One of the first rescues made by civilians was a 4-month-old infant, lifted from the arms of a traumatized mom. She was able to hold onto her child despite the trauma she endured, surviving with bilateral fractured ankles, a fractured arm and facial trauma. Her son, Duke, had a skull fracture, from which he’s since recovered.
Rescuers themselves had to be rescued as the mud continued to shift during search efforts, but reports of more people calling for help drove them—even at their own risk, according to Hots, who was told: “We’re putting it all on the line, and we’re going for them.”
Rescue workers move lumber to help stabilize a destroyed structure before searching it. AP Photo/Elaine Thompson
For Arlington, Wash. Fire Chief Bruce Stedman, who spent 32 years in Los Angeles fighting fires and responding to riots, explosions and earthquakes, this was the worst disaster he’d seen. Standing with Hots on the west side as he led his department, it quickly became apparent that a unified command was necessary. Roles were assigned as the command system, based on the National Incident Management System (NIMS), was expanded.
Working in an incident like this highlighted the need for NIMS. “Basic training helped,” Stedman said. “But the biggest impact was because everyone worked with the same plan; everyone knew NIMS.” The east and west side couldn’t share ground resources, so a decision was made to split the event into the East Branch and West Branch.
SnoHawk 10 is a UH-1 Huey helicopter used in rescues throughout the western Washington region, staffed by the Snohomish County Helicopter Rescue Team (HRT). The HRT is part of the Northwest Regional Aviation Group and has specialized wilderness medicine and rescue training to perform rescues in hard-to-access areas, according to HRT Medical Director Ron Brown, MD. The program was started with funds from the federal Department of Homeland Security in a collaborative effort with Snohomish County Sheriff’s Office, Snohomish County Volunteer Search and Rescue (SAR), Everett Mountain Rescue Team, and flight medics from Snohomish Fire District 26, out of Gold Bar, Wash. Now supported on public donations, they’ve been involved in more than 600 rescues. Commitment to training is the key to their success, with 27 of the 30 members being volunteers. “It’s hard to find the exact combination of the right people,” Brown says, “and even rarer to find those who train as much as we do.”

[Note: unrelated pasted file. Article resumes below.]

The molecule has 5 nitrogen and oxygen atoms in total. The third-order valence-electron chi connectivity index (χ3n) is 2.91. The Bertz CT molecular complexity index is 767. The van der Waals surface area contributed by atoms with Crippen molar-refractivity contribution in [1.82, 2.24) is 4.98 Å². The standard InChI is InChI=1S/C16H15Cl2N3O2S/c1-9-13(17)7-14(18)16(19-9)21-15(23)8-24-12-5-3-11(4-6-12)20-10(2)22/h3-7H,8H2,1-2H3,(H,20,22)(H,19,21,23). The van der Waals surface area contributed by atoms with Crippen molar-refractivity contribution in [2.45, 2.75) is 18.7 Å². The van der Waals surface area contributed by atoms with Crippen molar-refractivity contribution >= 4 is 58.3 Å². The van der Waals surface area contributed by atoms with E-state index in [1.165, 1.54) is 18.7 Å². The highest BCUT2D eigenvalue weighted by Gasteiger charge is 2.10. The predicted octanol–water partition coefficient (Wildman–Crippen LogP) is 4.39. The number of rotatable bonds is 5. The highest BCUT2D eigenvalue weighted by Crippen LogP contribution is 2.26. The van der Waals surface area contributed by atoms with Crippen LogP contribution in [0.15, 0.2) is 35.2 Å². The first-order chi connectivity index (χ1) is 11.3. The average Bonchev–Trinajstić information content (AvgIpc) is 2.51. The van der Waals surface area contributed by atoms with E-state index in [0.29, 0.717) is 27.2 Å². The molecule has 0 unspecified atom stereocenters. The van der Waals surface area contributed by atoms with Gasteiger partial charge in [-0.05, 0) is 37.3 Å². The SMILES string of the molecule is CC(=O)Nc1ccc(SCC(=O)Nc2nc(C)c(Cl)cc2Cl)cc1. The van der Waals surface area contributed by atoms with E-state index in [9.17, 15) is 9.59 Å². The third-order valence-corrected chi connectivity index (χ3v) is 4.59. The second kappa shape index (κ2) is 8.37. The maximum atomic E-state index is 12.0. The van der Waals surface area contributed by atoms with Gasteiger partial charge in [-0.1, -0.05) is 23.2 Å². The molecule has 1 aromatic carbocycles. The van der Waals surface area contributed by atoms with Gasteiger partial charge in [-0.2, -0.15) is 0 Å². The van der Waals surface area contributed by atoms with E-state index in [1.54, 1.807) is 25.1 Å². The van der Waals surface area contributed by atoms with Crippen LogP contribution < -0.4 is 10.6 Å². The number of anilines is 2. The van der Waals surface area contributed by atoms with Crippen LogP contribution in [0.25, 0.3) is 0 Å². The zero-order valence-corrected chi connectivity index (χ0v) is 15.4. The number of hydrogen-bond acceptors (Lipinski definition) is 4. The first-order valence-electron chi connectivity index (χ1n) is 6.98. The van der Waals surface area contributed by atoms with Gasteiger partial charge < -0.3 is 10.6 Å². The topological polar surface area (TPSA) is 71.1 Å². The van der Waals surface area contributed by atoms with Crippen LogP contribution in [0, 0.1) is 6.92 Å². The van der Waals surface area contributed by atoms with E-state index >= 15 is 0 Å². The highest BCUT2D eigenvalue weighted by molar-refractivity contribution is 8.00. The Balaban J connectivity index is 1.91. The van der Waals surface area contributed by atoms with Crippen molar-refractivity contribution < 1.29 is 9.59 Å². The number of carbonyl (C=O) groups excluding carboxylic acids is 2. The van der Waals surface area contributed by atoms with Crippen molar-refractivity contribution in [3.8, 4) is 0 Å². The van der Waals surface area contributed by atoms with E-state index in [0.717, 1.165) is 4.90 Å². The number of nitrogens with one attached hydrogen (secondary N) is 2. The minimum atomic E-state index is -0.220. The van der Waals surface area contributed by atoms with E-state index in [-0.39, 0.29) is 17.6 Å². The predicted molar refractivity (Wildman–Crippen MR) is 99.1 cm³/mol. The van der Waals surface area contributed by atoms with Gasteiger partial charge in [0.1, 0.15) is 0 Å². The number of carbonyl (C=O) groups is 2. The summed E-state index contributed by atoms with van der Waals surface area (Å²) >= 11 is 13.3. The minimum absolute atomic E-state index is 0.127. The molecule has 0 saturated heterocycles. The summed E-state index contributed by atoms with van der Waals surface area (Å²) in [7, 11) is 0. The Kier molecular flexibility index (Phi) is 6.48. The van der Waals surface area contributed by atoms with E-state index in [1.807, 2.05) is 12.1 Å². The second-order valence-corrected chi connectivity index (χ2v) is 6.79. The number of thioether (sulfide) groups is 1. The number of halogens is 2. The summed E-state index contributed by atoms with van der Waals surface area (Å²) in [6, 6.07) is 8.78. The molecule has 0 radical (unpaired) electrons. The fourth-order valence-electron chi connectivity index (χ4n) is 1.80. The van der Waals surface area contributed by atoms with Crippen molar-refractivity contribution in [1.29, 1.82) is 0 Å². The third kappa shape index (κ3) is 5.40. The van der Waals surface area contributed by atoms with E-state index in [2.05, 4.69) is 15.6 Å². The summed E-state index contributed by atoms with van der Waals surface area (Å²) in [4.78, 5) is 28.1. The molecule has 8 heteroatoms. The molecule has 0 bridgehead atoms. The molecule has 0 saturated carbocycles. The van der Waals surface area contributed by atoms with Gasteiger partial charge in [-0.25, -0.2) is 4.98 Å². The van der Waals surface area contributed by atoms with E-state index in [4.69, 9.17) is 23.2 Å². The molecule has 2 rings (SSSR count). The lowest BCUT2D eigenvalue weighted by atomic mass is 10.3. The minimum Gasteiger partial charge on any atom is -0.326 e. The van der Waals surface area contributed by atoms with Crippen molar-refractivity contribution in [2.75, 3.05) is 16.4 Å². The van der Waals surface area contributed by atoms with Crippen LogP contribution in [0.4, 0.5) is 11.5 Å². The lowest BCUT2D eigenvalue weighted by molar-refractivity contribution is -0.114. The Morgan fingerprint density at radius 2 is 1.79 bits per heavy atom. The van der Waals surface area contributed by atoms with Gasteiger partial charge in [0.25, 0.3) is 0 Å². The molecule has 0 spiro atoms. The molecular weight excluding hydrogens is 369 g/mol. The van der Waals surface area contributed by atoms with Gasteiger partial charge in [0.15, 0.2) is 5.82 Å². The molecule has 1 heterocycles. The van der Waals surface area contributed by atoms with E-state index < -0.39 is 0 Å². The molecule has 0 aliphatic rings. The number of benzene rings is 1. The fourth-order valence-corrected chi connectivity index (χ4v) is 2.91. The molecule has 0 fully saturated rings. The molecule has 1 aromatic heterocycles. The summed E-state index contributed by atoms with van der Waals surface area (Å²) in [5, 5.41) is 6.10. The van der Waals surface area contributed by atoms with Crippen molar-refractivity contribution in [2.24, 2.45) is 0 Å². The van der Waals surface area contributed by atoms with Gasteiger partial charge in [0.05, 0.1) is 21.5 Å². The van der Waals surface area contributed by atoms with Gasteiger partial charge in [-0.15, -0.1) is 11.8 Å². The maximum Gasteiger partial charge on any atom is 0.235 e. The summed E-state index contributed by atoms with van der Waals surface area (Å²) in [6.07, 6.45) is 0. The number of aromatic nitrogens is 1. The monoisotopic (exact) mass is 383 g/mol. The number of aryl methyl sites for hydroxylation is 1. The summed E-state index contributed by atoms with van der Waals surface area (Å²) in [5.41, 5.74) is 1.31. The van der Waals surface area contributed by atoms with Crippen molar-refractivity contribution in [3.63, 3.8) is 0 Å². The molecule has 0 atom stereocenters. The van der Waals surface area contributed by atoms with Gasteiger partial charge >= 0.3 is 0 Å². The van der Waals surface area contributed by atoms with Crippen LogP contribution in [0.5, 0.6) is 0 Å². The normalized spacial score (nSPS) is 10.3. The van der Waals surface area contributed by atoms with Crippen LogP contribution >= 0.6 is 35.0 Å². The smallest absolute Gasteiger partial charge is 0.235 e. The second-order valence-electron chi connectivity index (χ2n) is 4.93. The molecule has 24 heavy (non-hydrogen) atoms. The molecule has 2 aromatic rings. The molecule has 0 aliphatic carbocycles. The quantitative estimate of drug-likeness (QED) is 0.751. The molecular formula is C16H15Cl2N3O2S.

Just starting a routine training flight at the time of the mudslide, SnoHawk 10 was staffed with two pilots, two EMT rescue technicians and a crew chief. Mission ready, they reached the landslide in 15 minutes. They flew over the ridge to get a good look at the site, and after making a few passes, opened their doors and started identifying survivors and civilians already in the debris field.
Volunteers and firefighters with chainsaws and hand tools hike down a rugged path toward the mudslide. AP Photo/Elaine Thompson
Their first rescue was two women floating on a roof. While lifting them individually to safety, civilians on the ground were just starting to reach a small boy stuck in the mud. He was lifted into the helicopter and found to be stable and reunited with his mother, who had been out running errands. His three siblings and father were still missing.
Everyone rescued on that first mission was messy and muddy, but alive.
Flooding remained a concern and both the Stillaguamish Water Rescue Team and the SAR Swiftwater Rescue Team were dispatched, but the terrain was unpredictable.
“You could be walking along on a tree, and after your next step, find yourself up to your chest in mud,” said Oso Fire Chief Willy Harper, who was one of the first to arrive on the west side. Ultimately, Harper said, more than 100 firefighters responded from counties across western Washington.